Free advice is always worth what you pay for it. . .
That's one of my Mom's favorite things to say, just before she offers me some free advice.
My friend called me while I was having lunch in the school cafeteria with the second-graders. Her daughter was the Edge's best bud until a few days ago (see "It's Not You, It's Me. . .)
"Mwa mwa mwa mwa, mfff fwula?" She said, as the kid across from me showed me how to suck blue jello through a straw.
"Hello! I'll have to call you back!
Thirty minutes later, we were fully-involved. My friend's daughter is lying to her parents, can't hold a job, hanging out with friends of ill repute, basically heading down the wrong path.
"Take her car, her phone, her computer. Make her earn them back. . ."
There were reasons that they couldn't take her to school. "Make her ride the bus."
There were reasons that they wanted her to have the cell phone. "Put restrictions on it so she can only call you."
What about the job? "Help her find one, and tell her if she loses it, then she loses the car!"
I spent the next hour offering suggestions, answering questions, and just listening.
"I feel like I'm losing my mind!" my friend began to cry. . .
I suddenly felt surprisingly competent, but I was humbled, too. The only reason I felt like I had so many of the answers was because there was a time when I didn't. I'd made similar mistakes, made similar excuses, had similar feelings of parental helplessness and hopelessness. I shared this with my friend.
"Smooth seas don't make skillful sailors. Whatever you're doing now isn't working, but don't beat yourself up over it. Learn from it and go on! You've got to take charge here - you're the parent, it's your job to guide your child, not give her everything she wants."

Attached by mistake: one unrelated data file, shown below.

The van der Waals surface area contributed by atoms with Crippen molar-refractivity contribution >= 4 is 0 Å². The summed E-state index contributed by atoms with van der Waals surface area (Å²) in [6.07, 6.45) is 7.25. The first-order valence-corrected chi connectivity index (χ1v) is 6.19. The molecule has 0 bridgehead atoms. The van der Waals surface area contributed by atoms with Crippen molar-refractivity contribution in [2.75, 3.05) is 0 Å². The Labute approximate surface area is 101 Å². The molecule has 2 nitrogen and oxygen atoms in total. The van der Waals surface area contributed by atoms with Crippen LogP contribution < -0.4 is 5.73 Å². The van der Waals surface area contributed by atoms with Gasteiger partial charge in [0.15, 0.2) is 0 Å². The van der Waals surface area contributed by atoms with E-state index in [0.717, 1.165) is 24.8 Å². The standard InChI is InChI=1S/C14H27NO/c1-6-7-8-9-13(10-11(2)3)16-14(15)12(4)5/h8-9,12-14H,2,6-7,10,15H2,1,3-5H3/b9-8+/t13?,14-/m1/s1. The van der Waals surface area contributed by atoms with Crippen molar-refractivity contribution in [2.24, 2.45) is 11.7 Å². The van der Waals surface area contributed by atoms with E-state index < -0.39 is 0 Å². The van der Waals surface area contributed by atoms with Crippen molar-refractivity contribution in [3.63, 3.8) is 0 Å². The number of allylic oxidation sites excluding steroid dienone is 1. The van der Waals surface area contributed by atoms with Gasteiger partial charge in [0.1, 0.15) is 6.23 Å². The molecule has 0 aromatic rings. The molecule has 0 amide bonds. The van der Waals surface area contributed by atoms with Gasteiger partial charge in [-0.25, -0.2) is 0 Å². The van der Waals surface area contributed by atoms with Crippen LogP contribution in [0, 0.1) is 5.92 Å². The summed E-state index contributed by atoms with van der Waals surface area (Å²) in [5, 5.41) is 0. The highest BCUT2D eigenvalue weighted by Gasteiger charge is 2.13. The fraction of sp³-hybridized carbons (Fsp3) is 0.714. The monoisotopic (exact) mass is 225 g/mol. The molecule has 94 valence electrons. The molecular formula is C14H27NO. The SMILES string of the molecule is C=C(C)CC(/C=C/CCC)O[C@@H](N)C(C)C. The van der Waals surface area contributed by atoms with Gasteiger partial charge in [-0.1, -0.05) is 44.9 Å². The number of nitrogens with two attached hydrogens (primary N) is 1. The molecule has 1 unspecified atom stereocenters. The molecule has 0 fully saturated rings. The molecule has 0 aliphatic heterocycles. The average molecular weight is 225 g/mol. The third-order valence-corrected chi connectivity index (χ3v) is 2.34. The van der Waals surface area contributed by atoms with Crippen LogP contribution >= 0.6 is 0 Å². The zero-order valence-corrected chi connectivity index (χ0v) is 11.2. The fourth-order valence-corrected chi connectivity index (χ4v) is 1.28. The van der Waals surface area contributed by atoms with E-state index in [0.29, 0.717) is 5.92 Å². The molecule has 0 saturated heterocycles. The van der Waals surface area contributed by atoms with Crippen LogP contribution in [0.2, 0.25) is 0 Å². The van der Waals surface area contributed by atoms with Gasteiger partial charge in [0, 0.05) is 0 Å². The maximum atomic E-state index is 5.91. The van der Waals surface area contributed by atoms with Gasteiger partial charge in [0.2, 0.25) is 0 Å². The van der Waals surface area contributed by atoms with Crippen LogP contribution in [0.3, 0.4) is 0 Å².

The table busser at Pirate's Cove once told me that raising teenagers is like trying to nail jello to a tree. (I don't get ALL my good sayings from my Mom. . .) Sometimes it can feel that way. But one thing that I believe has helped us is to recognize that , yes, we are preparing to turn them loose on the real world, but sometimes we have to reel them back in first.
My advice to my friend was to ground her daughter. "I don't mean that you should lock her in her room, either. Make her your constant companion. Spend time together and get to know each other again. Talk, talk and talk some more. Make your rules and expectations clear. Her actions need to have consistent consequences. It's not about being mean, it's about saving your child! Hey, it worked for us!"
I hung up and called the Edge, who had come through her own set of trials and tribulations. I told her what advice I'd offered. "Yep, " she said. "I told her the same things. . ."
I laughed. "So, now I guess you can see the other side of things, huh?"
"Uh, yeah. . ."
"Are you just saying that so I'll hang up the phone and let you get back to your Mallin'?"
Well, at least we've got that honesty thing down.
Divorce in Progress
5 weeks ago